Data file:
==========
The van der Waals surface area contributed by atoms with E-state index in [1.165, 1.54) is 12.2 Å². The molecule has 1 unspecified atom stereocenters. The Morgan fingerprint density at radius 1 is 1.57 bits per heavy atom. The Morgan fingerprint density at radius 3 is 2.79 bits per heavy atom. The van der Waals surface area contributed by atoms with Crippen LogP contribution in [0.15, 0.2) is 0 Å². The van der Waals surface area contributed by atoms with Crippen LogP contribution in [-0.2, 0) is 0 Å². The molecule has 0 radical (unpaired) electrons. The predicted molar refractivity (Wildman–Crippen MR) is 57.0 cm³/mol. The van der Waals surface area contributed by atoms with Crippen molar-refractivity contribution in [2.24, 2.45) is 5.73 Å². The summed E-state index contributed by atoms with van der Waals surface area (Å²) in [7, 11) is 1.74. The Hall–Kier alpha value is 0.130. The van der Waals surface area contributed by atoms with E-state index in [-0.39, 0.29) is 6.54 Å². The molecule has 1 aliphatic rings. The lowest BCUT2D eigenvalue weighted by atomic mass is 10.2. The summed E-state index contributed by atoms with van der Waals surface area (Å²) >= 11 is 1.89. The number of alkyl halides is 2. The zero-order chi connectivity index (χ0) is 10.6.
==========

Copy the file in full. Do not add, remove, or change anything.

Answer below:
The van der Waals surface area contributed by atoms with E-state index in [1.165, 1.54) is 12.2 Å². The molecule has 1 unspecified atom stereocenters. The Morgan fingerprint density at radius 1 is 1.57 bits per heavy atom. The Morgan fingerprint density at radius 3 is 2.79 bits per heavy atom. The van der Waals surface area contributed by atoms with Crippen LogP contribution in [0.15, 0.2) is 0 Å². The van der Waals surface area contributed by atoms with Crippen LogP contribution in [-0.2, 0) is 0 Å². The molecule has 0 radical (unpaired) electrons. The predicted molar refractivity (Wildman–Crippen MR) is 57.0 cm³/mol. The van der Waals surface area contributed by atoms with Crippen molar-refractivity contribution in [2.24, 2.45) is 5.73 Å². The summed E-state index contributed by atoms with van der Waals surface area (Å²) in [7, 11) is 1.74. The Hall–Kier alpha value is 0.130. The van der Waals surface area contributed by atoms with E-state index in [-0.39, 0.29) is 6.54 Å². The molecule has 1 aliphatic rings. The lowest BCUT2D eigenvalue weighted by atomic mass is 10.2. The summed E-state index contributed by atoms with van der Waals surface area (Å²) >= 11 is 1.89. The number of alkyl halides is 2. The zero-order chi connectivity index (χ0) is 10.6.